“Kathy Hochul’s been doing a great job as governor and I hope she succeeds, but I think things need to play out a little bit more,” said Suzanne Berger, the chair of the Westchester County Democratic Committee. “The attorney general, who has also been a great elected official, needs an opportunity and space to make the best decision for herself and the state as well.”
Other Democrats were openly critical of Mr. Jacobs’s move to intervene in a primary, especially at a relatively early juncture in the race — though there are few other recent points of comparison. Mr. Cuomo was in office for a decade, and before that, party officials asked Gov. David A. Paterson not to seek a full term after he took over from the disgraced former Gov. Eliot Spitzer.
Mr. Williams said in a statement that Mr. Jacobs’s role, “and that of the highest ranking Democratic officials in our state, should be to uplift Democratic candidates, Democratic voters, and democratic values.”
Mr. Williams also noted Mr. Jacobs’s longtime alliance with Mr. Cuomo, who on Monday released yet another statement ripping into the independent investigation into his conduct released by Ms. James’s office. The ex-governor lamented that “this is not New York at her finest.” There has been considerable speculation around whether Mr. Cuomo — whose resignation speech doubled as a defense of his legacy — would seek to put real money into meddling in the race.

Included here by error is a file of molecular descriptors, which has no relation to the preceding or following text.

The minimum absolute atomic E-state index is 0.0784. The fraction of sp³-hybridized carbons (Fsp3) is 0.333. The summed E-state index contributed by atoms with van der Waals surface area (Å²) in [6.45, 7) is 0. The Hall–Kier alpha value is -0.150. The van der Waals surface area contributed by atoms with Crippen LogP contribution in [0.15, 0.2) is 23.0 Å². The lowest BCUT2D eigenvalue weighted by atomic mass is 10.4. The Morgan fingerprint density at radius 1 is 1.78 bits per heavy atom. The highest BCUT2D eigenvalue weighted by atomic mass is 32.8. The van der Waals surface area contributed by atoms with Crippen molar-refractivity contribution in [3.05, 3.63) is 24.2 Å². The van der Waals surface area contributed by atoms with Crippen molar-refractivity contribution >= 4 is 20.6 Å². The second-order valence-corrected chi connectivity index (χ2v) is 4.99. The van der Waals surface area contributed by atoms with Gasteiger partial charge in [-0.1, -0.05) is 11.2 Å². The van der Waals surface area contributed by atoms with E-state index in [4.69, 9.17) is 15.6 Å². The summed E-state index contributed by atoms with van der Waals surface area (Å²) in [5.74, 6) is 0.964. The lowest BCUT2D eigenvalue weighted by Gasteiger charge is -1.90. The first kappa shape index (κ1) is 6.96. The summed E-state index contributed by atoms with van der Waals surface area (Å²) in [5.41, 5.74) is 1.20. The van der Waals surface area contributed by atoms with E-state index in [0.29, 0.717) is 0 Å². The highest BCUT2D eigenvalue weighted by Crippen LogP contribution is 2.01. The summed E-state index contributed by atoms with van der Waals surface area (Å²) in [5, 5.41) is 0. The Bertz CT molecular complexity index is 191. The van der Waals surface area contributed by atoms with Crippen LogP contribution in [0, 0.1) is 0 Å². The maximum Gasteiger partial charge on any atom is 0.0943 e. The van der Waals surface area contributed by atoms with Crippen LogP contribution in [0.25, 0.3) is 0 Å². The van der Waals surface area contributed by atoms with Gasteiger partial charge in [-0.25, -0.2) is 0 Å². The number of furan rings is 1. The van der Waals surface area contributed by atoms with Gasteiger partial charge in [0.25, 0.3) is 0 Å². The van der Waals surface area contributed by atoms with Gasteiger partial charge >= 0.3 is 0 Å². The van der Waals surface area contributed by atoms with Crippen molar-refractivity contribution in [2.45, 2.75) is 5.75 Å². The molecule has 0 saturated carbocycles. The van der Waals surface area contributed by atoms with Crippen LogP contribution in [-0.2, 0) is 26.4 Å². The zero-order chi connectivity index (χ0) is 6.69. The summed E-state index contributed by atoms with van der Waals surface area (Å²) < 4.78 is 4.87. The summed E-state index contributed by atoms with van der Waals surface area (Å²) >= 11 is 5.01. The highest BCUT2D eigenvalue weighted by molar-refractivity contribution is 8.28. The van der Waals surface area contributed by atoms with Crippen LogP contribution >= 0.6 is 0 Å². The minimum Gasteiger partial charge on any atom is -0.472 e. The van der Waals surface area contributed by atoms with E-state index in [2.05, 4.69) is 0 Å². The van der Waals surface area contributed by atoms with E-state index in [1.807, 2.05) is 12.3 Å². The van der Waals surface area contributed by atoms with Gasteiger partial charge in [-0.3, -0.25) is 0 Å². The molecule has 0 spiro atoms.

Mr. Jacobs said that he had given Mr. Cuomo, among others, a heads-up on the endorsement, a remark that drew some attention on Monday.
“I’m not involved in that, I truly am not,” Ms. Hochul said, when asked about Mr. Jacobs’s decision to engage Mr. Cuomo. “I’m proud to have the support of Jay Jacobs, Rich Schaffer and anyone else who wants to line up behind me, but they know that’s not my focus.”
And asked about Mr. Cuomo’s missive, she replied, “I’m actually too busy governing New York to worry about emails that are written by people.”